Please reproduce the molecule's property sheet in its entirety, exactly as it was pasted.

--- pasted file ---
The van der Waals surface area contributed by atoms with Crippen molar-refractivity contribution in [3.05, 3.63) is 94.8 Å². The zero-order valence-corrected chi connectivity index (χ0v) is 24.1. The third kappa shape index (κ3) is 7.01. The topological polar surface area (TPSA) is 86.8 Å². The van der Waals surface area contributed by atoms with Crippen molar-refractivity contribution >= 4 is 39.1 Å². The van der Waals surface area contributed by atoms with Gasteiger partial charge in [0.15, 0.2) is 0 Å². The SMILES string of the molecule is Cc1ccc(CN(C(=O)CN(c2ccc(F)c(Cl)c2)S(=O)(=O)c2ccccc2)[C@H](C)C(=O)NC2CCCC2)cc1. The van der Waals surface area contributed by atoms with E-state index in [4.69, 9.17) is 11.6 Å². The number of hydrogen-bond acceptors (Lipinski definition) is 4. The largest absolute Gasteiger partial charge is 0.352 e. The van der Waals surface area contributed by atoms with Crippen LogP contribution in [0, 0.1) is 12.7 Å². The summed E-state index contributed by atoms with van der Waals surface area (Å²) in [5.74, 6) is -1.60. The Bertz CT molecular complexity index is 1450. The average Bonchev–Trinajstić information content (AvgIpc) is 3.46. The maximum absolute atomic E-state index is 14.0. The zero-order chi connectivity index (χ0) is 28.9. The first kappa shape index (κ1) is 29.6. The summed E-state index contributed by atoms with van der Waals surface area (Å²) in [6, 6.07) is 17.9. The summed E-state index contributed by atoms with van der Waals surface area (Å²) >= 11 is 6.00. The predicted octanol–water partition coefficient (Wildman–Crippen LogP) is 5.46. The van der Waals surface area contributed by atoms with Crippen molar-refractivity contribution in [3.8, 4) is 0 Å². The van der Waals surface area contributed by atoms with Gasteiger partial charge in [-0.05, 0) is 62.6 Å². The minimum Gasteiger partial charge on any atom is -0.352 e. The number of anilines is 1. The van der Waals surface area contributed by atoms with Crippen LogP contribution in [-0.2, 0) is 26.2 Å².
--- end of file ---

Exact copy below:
The van der Waals surface area contributed by atoms with Crippen molar-refractivity contribution in [3.05, 3.63) is 94.8 Å². The zero-order valence-corrected chi connectivity index (χ0v) is 24.1. The third kappa shape index (κ3) is 7.01. The topological polar surface area (TPSA) is 86.8 Å². The van der Waals surface area contributed by atoms with Crippen molar-refractivity contribution >= 4 is 39.1 Å². The van der Waals surface area contributed by atoms with Gasteiger partial charge in [0.15, 0.2) is 0 Å². The SMILES string of the molecule is Cc1ccc(CN(C(=O)CN(c2ccc(F)c(Cl)c2)S(=O)(=O)c2ccccc2)[C@H](C)C(=O)NC2CCCC2)cc1. The van der Waals surface area contributed by atoms with E-state index in [4.69, 9.17) is 11.6 Å². The number of hydrogen-bond acceptors (Lipinski definition) is 4. The largest absolute Gasteiger partial charge is 0.352 e. The van der Waals surface area contributed by atoms with Crippen LogP contribution in [0, 0.1) is 12.7 Å². The summed E-state index contributed by atoms with van der Waals surface area (Å²) in [5.74, 6) is -1.60. The Bertz CT molecular complexity index is 1450. The average Bonchev–Trinajstić information content (AvgIpc) is 3.46. The maximum absolute atomic E-state index is 14.0. The zero-order chi connectivity index (χ0) is 28.9. The first kappa shape index (κ1) is 29.6. The summed E-state index contributed by atoms with van der Waals surface area (Å²) in [6, 6.07) is 17.9. The summed E-state index contributed by atoms with van der Waals surface area (Å²) >= 11 is 6.00. The predicted octanol–water partition coefficient (Wildman–Crippen LogP) is 5.46. The van der Waals surface area contributed by atoms with Crippen molar-refractivity contribution in [3.8, 4) is 0 Å². The van der Waals surface area contributed by atoms with Gasteiger partial charge in [-0.05, 0) is 62.6 Å². The minimum Gasteiger partial charge on any atom is -0.352 e. The number of anilines is 1. The van der Waals surface area contributed by atoms with Crippen LogP contribution in [-0.2, 0) is 26.2 Å².